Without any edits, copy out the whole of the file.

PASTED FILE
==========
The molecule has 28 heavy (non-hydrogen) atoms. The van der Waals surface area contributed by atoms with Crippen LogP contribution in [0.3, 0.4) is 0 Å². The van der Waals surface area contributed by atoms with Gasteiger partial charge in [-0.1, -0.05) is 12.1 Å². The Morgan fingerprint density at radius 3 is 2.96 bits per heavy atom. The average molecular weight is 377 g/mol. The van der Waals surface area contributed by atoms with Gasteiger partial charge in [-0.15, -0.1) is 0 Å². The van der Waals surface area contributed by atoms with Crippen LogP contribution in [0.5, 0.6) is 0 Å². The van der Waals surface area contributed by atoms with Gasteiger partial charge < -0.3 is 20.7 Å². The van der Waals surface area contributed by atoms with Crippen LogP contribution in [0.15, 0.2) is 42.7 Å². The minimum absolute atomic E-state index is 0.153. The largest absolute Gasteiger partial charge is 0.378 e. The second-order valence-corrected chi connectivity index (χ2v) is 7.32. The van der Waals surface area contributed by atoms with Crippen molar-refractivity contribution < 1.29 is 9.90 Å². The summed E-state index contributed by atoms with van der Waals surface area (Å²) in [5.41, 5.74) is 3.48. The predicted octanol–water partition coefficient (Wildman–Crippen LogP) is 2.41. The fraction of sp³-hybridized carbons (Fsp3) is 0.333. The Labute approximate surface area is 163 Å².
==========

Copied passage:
The molecule has 28 heavy (non-hydrogen) atoms. The van der Waals surface area contributed by atoms with Crippen LogP contribution in [0.3, 0.4) is 0 Å². The van der Waals surface area contributed by atoms with Gasteiger partial charge in [-0.1, -0.05) is 12.1 Å². The Morgan fingerprint density at radius 3 is 2.96 bits per heavy atom. The average molecular weight is 377 g/mol. The van der Waals surface area contributed by atoms with Gasteiger partial charge in [-0.15, -0.1) is 0 Å². The van der Waals surface area contributed by atoms with Crippen LogP contribution in [0.5, 0.6) is 0 Å². The van der Waals surface area contributed by atoms with Gasteiger partial charge < -0.3 is 20.7 Å². The van der Waals surface area contributed by atoms with Crippen LogP contribution in [0.15, 0.2) is 42.7 Å². The minimum absolute atomic E-state index is 0.153. The largest absolute Gasteiger partial charge is 0.378 e. The second-order valence-corrected chi connectivity index (χ2v) is 7.32. The van der Waals surface area contributed by atoms with Crippen molar-refractivity contribution < 1.29 is 9.90 Å². The summed E-state index contributed by atoms with van der Waals surface area (Å²) in [5.41, 5.74) is 3.48. The predicted octanol–water partition coefficient (Wildman–Crippen LogP) is 2.41. The fraction of sp³-hybridized carbons (Fsp3) is 0.333. The Labute approximate surface area is 163 Å².